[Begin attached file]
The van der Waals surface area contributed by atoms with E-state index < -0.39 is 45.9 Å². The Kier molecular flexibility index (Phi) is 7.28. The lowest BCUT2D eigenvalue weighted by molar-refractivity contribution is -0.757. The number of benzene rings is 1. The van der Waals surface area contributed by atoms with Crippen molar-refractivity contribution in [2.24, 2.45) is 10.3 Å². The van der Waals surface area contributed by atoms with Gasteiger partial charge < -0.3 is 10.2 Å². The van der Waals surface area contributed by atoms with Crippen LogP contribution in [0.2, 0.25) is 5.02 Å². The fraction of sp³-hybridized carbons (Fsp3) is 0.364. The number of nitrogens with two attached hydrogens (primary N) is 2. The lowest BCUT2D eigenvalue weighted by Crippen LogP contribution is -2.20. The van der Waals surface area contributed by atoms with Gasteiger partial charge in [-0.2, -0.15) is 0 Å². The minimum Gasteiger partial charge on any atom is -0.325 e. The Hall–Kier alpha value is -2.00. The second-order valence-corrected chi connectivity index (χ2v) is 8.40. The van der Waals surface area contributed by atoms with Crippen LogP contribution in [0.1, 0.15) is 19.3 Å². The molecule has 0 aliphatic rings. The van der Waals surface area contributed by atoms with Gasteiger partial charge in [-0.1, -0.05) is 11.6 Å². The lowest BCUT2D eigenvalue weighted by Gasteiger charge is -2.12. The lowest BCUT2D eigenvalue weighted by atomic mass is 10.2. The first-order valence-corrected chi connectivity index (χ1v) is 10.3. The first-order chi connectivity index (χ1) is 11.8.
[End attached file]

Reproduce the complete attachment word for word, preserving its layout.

The van der Waals surface area contributed by atoms with E-state index < -0.39 is 45.9 Å². The Kier molecular flexibility index (Phi) is 7.28. The lowest BCUT2D eigenvalue weighted by molar-refractivity contribution is -0.757. The number of benzene rings is 1. The van der Waals surface area contributed by atoms with Crippen molar-refractivity contribution in [2.24, 2.45) is 10.3 Å². The van der Waals surface area contributed by atoms with Gasteiger partial charge < -0.3 is 10.2 Å². The van der Waals surface area contributed by atoms with Crippen LogP contribution in [0.2, 0.25) is 5.02 Å². The fraction of sp³-hybridized carbons (Fsp3) is 0.364. The number of nitrogens with two attached hydrogens (primary N) is 2. The lowest BCUT2D eigenvalue weighted by Crippen LogP contribution is -2.20. The van der Waals surface area contributed by atoms with Gasteiger partial charge in [-0.2, -0.15) is 0 Å². The minimum Gasteiger partial charge on any atom is -0.325 e. The Hall–Kier alpha value is -2.00. The second-order valence-corrected chi connectivity index (χ2v) is 8.40. The van der Waals surface area contributed by atoms with Crippen LogP contribution in [0.1, 0.15) is 19.3 Å². The molecule has 0 aliphatic rings. The van der Waals surface area contributed by atoms with Gasteiger partial charge in [-0.1, -0.05) is 11.6 Å². The lowest BCUT2D eigenvalue weighted by Gasteiger charge is -2.12. The lowest BCUT2D eigenvalue weighted by atomic mass is 10.2. The first-order valence-corrected chi connectivity index (χ1v) is 10.3. The first-order chi connectivity index (χ1) is 11.8.